My wife tried what they referred to as a B.A.T.S omelet, which contained bacon, avocado, tomato, and spinach rather than any flying nocturnal mammals. Omelets here are made with three eggs and are light and fluffy but filling — if you prefer it made with two, they will oblige. I had a breakfast burrito, but didn’t enjoy it as much as the other eggy items because the sausage and bacon had been diced finely, and the hashed browns were not as crisp as requested. I may be peculiar in preferring a variety of textures in my burrito, but I do, and they weren’t there in this case. I did ask for sides of both their red and green sauce, and found both on the mild side, but the green had a nice tartness and mild heat. The burrito was served with a fruit cup of strawberries and pineapple, a pairing that worked well with the sauce.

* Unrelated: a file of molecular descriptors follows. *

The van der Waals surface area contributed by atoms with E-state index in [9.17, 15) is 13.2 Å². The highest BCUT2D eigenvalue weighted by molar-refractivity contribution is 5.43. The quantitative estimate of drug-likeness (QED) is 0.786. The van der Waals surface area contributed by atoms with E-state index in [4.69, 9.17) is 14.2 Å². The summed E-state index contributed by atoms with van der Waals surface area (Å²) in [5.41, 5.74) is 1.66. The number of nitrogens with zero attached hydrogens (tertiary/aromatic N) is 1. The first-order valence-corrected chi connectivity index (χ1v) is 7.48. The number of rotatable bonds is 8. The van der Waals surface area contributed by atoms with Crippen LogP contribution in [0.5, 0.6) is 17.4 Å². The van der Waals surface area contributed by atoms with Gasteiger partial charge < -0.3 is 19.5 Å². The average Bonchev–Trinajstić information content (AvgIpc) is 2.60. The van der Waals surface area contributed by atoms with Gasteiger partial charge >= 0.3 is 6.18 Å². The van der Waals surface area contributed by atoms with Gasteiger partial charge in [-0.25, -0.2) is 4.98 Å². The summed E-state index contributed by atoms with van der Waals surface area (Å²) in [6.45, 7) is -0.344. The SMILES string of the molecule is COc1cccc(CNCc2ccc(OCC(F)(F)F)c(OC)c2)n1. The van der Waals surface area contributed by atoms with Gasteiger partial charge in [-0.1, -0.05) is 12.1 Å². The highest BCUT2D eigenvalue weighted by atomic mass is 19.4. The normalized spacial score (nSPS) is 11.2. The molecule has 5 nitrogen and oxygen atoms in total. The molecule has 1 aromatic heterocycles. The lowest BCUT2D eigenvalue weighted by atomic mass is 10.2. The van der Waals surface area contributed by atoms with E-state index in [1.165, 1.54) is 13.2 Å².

We both did enjoy the buttermilk pancakes, which were enormous, very light in texture, and served with real maple syrup. Avocado toast with guacamole, pico de gallo, two poached eggs, and feta was listed on the “light side” section of the menu, and it was light compared to the burrito, but was a full meal nevertheless. The berry toast was better as a delicate meal, sourdough bread topped with whipped goat cheese, fresh berries, and a drizzle of balsamic. Putting balsamic vinegar and a few specks of pepper on strawberries is almost always a good idea unless they’re homegrown berries at the peak of ripeness, something hard to find even at farmer’s markets.